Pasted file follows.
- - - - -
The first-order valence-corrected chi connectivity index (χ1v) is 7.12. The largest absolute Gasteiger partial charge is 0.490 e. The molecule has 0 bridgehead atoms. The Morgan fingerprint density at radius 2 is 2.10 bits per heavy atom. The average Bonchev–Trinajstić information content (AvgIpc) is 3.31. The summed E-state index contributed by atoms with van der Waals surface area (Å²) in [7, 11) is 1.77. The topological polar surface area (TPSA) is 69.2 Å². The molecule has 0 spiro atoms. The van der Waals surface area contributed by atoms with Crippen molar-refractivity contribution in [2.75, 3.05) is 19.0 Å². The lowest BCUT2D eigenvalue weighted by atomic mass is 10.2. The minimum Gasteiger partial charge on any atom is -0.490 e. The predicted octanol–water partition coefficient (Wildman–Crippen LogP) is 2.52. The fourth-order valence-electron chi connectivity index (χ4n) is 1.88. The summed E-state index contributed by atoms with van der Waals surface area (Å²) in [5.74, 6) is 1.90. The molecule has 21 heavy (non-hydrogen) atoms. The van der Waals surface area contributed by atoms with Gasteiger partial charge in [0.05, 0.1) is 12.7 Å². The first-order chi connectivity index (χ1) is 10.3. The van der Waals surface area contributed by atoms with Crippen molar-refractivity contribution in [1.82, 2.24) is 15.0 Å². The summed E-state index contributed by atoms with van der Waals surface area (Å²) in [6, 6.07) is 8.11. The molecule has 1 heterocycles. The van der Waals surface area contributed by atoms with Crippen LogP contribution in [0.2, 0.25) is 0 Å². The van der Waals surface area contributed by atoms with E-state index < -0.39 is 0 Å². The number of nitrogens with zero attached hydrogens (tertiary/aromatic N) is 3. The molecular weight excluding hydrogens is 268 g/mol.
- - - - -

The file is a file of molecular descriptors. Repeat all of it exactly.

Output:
The first-order valence-corrected chi connectivity index (χ1v) is 7.12. The largest absolute Gasteiger partial charge is 0.490 e. The molecule has 0 bridgehead atoms. The Morgan fingerprint density at radius 2 is 2.10 bits per heavy atom. The average Bonchev–Trinajstić information content (AvgIpc) is 3.31. The summed E-state index contributed by atoms with van der Waals surface area (Å²) in [7, 11) is 1.77. The topological polar surface area (TPSA) is 69.2 Å². The molecule has 0 spiro atoms. The van der Waals surface area contributed by atoms with Crippen molar-refractivity contribution in [2.75, 3.05) is 19.0 Å². The lowest BCUT2D eigenvalue weighted by atomic mass is 10.2. The minimum Gasteiger partial charge on any atom is -0.490 e. The predicted octanol–water partition coefficient (Wildman–Crippen LogP) is 2.52. The fourth-order valence-electron chi connectivity index (χ4n) is 1.88. The summed E-state index contributed by atoms with van der Waals surface area (Å²) in [5.74, 6) is 1.90. The molecule has 21 heavy (non-hydrogen) atoms. The van der Waals surface area contributed by atoms with Gasteiger partial charge in [0.05, 0.1) is 12.7 Å². The first-order chi connectivity index (χ1) is 10.3. The van der Waals surface area contributed by atoms with Crippen molar-refractivity contribution in [1.82, 2.24) is 15.0 Å². The summed E-state index contributed by atoms with van der Waals surface area (Å²) in [6, 6.07) is 8.11. The molecule has 1 heterocycles. The van der Waals surface area contributed by atoms with Crippen LogP contribution in [0.2, 0.25) is 0 Å². The van der Waals surface area contributed by atoms with E-state index < -0.39 is 0 Å². The number of nitrogens with zero attached hydrogens (tertiary/aromatic N) is 3. The molecular weight excluding hydrogens is 268 g/mol.